It appears you are the one confused. I never said it was the only belief system. I have not just claimed otherwise but documented otherwise. In the post-Temple era, the Pharisees were the only Jewish intelligentsia left standing. All those quotes you provided from the Talmud etc. are aimed at trying to demonstrate that personal resurrection was the only belief system ever represented in the Tanach. As I have addressed at great length, those arguments fail big time, quoting way out of context, misrepresenting what was being said, even quoting only parts of sentences when the rest of the sentence points in the opposite direction.

    Yes, there were other takes on the matter but the Talmudic and later writings tend to ignore that fact. And the Dead Sea Scrolls are from the Essenes who did NOT believe in a future common resurrection of the body as the Pharisees and post-Temple Judaism does. The Essenes believed that the righteous would live a pleasant afterlife in spiritual form immediately after death. The body just decomposed and served no further purpose. All as I have previously documented.

    There were Jews writing about their beliefs a thousand years and more before the Talmud was finished. Those were the early Jews. Stay focused, why don’t you.

    Is it that you have nothing else to offer that you misrepresent what I say?

    If you bothered to actually read what I said, which you even quoted “As I have documented, resurrection was not universally held by all Jews” you would not be claiming that I said it was universal.

    The early Jews are the ones who wrote the Tanach, all of which was written by the middle of the 2nd century BCE. As I have shown at great length, with the exception Daniel and maybe Isaiah 26, the Talmudic claims about the meaning of passages in the Tanakh are not supported by context. Their techniques to avoid the actual meaning of the passages includes ignoring surrounding context, omitting portions of sentences from the quote and sometimes by reversing the blatantly obvious meaning of what is quoted. Example of the latter: a barren womb will produce a child, therefore a grave will produce a living person. Huh? The essential feature of a barren womb is that it will never produce a child. Which is the real point of the passage. There are things that do not give back. Fire consumes but never gives back what is burned. Water poured into the ground does not come back out again. A barren womb will not produce a child. And a grave will not yield a living person.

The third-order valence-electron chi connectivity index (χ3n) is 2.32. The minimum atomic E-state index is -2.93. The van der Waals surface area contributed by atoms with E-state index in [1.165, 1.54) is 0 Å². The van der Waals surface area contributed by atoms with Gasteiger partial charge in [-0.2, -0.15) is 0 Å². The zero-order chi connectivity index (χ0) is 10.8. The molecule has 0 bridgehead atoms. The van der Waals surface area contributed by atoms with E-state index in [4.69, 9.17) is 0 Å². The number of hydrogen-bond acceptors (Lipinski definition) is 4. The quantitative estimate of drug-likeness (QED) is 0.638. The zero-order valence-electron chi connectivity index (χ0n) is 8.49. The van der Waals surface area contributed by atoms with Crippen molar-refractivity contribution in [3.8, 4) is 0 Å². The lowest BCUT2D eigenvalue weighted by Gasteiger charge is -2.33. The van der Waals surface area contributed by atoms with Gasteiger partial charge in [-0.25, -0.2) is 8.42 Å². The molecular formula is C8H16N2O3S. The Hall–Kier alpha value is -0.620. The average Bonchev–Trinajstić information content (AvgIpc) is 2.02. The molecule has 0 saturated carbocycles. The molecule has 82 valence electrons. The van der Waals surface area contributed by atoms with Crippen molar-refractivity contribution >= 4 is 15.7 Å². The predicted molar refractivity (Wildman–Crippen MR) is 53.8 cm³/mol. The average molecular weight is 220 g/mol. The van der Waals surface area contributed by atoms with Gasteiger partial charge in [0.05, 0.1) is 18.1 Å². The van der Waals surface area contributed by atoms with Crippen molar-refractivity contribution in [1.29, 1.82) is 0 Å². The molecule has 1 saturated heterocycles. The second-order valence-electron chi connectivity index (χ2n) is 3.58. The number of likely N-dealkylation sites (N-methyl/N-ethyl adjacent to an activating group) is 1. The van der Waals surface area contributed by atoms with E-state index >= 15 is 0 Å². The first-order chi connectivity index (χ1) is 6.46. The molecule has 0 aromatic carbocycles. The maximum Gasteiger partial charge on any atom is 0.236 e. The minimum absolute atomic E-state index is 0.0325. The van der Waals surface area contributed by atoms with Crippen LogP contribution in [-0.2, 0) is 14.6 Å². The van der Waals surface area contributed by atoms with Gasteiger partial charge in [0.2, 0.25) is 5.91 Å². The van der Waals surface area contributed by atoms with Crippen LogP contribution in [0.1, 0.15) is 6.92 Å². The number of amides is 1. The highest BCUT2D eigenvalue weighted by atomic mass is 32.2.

As I mentioned above and previously documented, the writers of the Dead Sea Scrolls did not believe in a bodily resurrection in the future as per Pharisaic belief. The righteous dead immediately became spirits. The body was abandoned forever.

    Please identify Enochian literature existing prior to 300 BCE and provide documentation to support your claim.
     
  10. Miken

    Miken Active Member

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    Part 2 of 2

    To start off with, you are again deliberately misquoting me as a way of avoiding engaging my arguments. I said the real early Jews were those who wrote the Tanach and not the Pharisees who offered really strange arguments to support their view that resurrection was always inherent in the Tanach, because believing in a future personal resurrection is a graven in stone belief of the Pharisees and there were no other significant Jewish thinkers left around anymore to argue the point.

    All copies of the Talmud you can quote from are no more than a couple of centuries old. Can you produce a copy of the Talmud from around 500 CE and prove that it really says the same exact things that you quoted?